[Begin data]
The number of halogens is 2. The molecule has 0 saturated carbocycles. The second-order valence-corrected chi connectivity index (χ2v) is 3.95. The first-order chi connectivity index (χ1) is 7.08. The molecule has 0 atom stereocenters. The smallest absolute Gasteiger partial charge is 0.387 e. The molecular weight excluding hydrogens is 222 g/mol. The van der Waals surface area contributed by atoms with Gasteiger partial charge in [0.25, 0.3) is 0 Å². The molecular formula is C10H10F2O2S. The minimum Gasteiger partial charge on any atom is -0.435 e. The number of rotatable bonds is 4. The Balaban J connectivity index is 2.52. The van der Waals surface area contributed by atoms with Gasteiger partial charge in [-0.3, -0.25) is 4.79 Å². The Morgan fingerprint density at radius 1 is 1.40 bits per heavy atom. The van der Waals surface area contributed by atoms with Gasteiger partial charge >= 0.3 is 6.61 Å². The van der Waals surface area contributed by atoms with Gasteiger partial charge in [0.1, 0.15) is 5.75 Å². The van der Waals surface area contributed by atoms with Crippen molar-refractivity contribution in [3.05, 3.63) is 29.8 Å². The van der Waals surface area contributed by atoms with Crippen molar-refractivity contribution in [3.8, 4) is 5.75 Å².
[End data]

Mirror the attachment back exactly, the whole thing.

The number of halogens is 2. The molecule has 0 saturated carbocycles. The second-order valence-corrected chi connectivity index (χ2v) is 3.95. The first-order chi connectivity index (χ1) is 7.08. The molecule has 0 atom stereocenters. The smallest absolute Gasteiger partial charge is 0.387 e. The molecular weight excluding hydrogens is 222 g/mol. The van der Waals surface area contributed by atoms with Gasteiger partial charge in [0.25, 0.3) is 0 Å². The molecular formula is C10H10F2O2S. The minimum Gasteiger partial charge on any atom is -0.435 e. The number of rotatable bonds is 4. The Balaban J connectivity index is 2.52. The van der Waals surface area contributed by atoms with Gasteiger partial charge in [-0.3, -0.25) is 4.79 Å². The Morgan fingerprint density at radius 1 is 1.40 bits per heavy atom. The van der Waals surface area contributed by atoms with Gasteiger partial charge >= 0.3 is 6.61 Å². The van der Waals surface area contributed by atoms with Gasteiger partial charge in [0.1, 0.15) is 5.75 Å². The van der Waals surface area contributed by atoms with Crippen molar-refractivity contribution in [3.05, 3.63) is 29.8 Å². The van der Waals surface area contributed by atoms with Crippen molar-refractivity contribution in [3.8, 4) is 5.75 Å².